Monday, June 13, 2011

Tübingen's Development Story: part 1

We have a delegation in Ann Arbor from our sister city, Tübingen, Germany. It's a city about the size of Ann Arbor with a major university (where my daughter Katy studied for a year! :-). We're sister cities because of our similar academic and demographic character.

Tubingen's Mayor for Building and Development, Cord Soehlke, gave a fascinating talk at the Ann Arbor Library this evening as part of the visit. Let me fill you in by quoting the Library's description:

During the last fifteen years, Tübingen has converted many former industrial or military used areas into lively and attractive neighborhoods. The French quarter, the Loretto and the Mühlenviertel are now characterized by a mixed use, a colorful architecture and a high impact of private building groups. For this success the City of Tubingen received numerous awards and distinctions - the German Urban Planning Award 2001 - the European Urban Planning Award 2002 and the National Award for Integrated Urban Development and Building Culture 2009.

I'm tremendously excited about this! It has great applicability to what we can do in Washtenaw County. I'm going to tell you about it in story form: the story of someone who wants to live in Tübingen. To give you the full details would take more words that I want to put in one blog post, so I'm going to break it up into several shorter posts. How many...? We'll see!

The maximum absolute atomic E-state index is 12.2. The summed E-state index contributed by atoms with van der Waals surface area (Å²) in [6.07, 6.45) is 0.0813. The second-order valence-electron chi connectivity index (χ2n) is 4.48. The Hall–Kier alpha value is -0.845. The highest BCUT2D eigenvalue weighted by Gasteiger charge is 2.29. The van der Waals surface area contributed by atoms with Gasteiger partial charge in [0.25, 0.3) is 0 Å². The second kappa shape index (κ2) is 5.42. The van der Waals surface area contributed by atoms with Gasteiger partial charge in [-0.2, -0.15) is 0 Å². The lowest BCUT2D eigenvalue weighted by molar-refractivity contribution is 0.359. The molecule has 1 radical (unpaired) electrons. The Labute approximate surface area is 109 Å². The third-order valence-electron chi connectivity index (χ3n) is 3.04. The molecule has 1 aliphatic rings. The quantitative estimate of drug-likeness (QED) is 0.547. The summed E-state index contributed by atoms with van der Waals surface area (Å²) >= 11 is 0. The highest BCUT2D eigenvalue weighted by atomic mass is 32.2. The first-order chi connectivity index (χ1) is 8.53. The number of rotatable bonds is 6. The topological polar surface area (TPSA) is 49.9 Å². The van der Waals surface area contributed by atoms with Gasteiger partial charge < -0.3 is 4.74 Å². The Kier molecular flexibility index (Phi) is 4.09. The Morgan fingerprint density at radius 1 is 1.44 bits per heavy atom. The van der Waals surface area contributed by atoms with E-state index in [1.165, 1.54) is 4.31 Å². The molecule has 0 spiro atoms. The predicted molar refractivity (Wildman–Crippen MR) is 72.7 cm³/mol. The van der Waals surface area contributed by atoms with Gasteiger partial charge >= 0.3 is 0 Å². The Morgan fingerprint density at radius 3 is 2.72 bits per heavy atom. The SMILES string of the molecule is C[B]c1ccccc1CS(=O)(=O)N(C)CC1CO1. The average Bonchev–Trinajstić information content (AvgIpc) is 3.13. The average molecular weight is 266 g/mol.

But first, who is this person who wants to live in Tübingen? It could actually be anyone. Academic or high-school educated; young or old; single, couple, or family; student, worker, or retired; native German or immigrant; highly paid or not. That's a large part of the beauty of the plan.

Französisches Viertel. Foto: Anne FadenWhen you arrive in Tübingen, you find that - like Ann Arbor - living in the city is very expensive. But unlike Ann Arbor, there are stringent growth limits to the perimeter of the city. Land outside the city may not be developed, though during the 1960s there were tract houses (or their German equivalent) developed in the suburbs. Because of the intense, long-term use of the land in Germany for millennia, sprawl didn't work for long.

So what to do? The key lies in two two foundational concepts: remediation of old industrial and military brownfield areas in the city, and small, ad hoc housing cooperative associations.

Brownfields we know all about. But the Tübingen concept of housing cooperatives is quite different from what you may be familiar with in the Ann Arbor area. They are not like Colonial Square Cooperative or University Townhouses. Next post, I'll tell you more...

Continue with part 2...

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